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North Sound Baykeeper tours Hangman Creek, Washington's most polluted stream

posted May 4, 2017, 4:15 PM by RE Sources for Sustainable Communities   [ updated May 4, 2017, 4:16 PM ]
By Lee First, North Sound Baykeeper

My favorite aspect of being a the North Sound Baykeeper is connecting with the Waterkeeper Alliance community, which includes over 315 Waterkeepers around the world. Networking with these water protectors, as well as participating in the Waterkeeper Alliance annual conference, has increased my knowledge and helped me learn how to advocate for water quality in North Puget Sound.

Recently I joined Jerry White and Jule Schultz with Spokane Riverkeeper to take a tour of Hangman Creek and learn more about the watershed they work to protect.

Hangman Creek is a major tributary of the Spokane River and the most polluted creek in Washington state. The pollution is caused by nutrients, warm temperature, sediment, and low dissolved oxygen. Native redband trout and salmon can’t survive this mix — but they used to. The most serious aspect of this pollution is that ongoing discharges from Hangman Creek pollute the Spokane River, where huge sediment loads destroy habitat for trout and other aquatic species downstream.

A chance to paddle the most polluted stream in the state on a multi-day canoe trip winding through Palouse wheat fields? I couldn’t say no.

Beaver restoration at the headwaters

Our first stop was a tour of a beaver restoration site at the Hangman Creek headwaters on the Coeur D’Alene Reservation near Tensed, Idaho. Until a few years ago, this area was a patchwork of winter wheat farms. All the fields were tilled and drained, erosion was commonplace, and the creek was straightened to accelerate drainage. 

Our guide, Gerry Green, is a senior wildlife biologist with the Coeur D’Alene Tribe. Gerry guided us as we walked several miles upstream through an enormous restoration site where the tribe blocked portions of the straightened channel to encourage the stream to meander and access its floodplain. Small wetlands were present near the creek, where tiny tributaries were planted with native shrubs and trees.

As we walked through low stands of sprouting winter wheat, Gerry explained that since the tribe purchased the fields, they were no longer tilled. Instead, no-till methods protected the soil structure and increase the soil’s water holding capacity. Along with no-till, the tribe removed the previously installed drain tiles. The fields now act like a water bank, slowly releasing water to the creek and stabilizing creek flows. Learn more about tile drainage farming.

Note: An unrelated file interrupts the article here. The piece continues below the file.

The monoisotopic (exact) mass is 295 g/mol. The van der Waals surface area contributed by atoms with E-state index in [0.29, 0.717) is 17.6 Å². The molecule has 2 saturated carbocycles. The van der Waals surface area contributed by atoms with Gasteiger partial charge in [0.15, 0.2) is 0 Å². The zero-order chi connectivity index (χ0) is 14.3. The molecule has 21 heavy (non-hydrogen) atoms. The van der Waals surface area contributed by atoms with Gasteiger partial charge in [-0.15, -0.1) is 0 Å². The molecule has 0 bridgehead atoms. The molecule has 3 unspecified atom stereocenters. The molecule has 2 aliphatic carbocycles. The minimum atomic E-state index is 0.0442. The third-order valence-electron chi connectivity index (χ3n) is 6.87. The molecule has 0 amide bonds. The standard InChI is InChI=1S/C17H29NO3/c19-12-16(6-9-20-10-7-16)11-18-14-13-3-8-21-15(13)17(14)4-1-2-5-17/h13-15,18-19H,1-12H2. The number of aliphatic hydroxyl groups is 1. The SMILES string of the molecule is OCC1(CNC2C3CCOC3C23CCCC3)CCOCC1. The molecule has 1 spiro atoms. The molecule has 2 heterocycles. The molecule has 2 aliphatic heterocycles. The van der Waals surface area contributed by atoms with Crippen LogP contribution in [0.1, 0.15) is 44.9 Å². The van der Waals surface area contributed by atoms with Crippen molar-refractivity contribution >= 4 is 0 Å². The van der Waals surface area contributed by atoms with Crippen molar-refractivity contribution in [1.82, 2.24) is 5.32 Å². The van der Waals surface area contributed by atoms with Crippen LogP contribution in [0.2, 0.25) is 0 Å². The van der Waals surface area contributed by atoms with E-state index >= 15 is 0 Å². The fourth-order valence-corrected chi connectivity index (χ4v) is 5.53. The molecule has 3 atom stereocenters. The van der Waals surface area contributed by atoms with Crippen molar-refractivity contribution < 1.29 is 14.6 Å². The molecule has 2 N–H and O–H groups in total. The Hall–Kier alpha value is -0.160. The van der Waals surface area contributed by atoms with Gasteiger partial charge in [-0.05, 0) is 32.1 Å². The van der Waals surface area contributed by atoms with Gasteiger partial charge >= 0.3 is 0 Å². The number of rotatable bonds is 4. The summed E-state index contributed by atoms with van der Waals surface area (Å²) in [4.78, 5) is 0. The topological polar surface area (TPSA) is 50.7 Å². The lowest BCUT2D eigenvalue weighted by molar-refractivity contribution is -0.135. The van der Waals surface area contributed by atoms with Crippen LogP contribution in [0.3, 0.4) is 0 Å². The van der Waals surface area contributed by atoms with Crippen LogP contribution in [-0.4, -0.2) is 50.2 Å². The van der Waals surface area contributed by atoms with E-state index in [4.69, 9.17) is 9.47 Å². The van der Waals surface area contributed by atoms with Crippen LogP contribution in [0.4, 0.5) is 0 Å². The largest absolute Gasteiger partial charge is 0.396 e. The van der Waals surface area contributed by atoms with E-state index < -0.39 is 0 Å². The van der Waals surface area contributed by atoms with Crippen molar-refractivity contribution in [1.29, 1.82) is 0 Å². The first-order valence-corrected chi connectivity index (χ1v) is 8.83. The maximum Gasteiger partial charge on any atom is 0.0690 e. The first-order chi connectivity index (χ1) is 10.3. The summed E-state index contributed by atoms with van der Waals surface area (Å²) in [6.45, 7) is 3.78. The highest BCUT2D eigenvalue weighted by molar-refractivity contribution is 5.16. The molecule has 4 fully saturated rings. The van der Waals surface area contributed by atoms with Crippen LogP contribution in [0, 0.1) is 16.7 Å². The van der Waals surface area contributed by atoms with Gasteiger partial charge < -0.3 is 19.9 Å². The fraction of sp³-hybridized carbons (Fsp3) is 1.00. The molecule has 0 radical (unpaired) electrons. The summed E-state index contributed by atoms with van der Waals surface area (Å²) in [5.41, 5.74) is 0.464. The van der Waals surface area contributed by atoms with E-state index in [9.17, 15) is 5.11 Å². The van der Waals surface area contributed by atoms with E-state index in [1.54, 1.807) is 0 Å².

Trees, shrubs, and grass shade the tiny tributaries that flowed down from the hills. Beavers have arrived — as evidenced by small dams and recently fallen trees. This winning combination has already helped hold water back, restoring even flows and cold water for native redband trout.

Anyone who likes beavers is an instant friend of mine. By building dams and holding back water, the wetlands and ecosystem functions created by beavers support plants, birds, amphibians, mammals, and native fish.

“Water plus aspen plus beavers equal trout,” said Gerry. “Beavers are key. Trout cannot survive downstream because of the sediment load and because of the high water temperatures." With a system of beaver dams in the landscape, enough water will be held back for base flow to increase and stream temperatures to decrease, enabling native trout to re-inhabit the watershed.

Launching the boats

Later that morning, we launched our canoes and kayak downstream from Tensed, Idaho. Here, the creek is small, and the landscape is brutally altered. Huge wheat fields border both sides of the creek, and in most areas, tilled fields extend to the water’s edge and bare sections of soil tumble into the water.

During the first few miles of the trip, we noticed long sections of the creek that had been straightened. These changes, which happened over the last 100 years, were intended to move water off the landscape for more efficient crop production.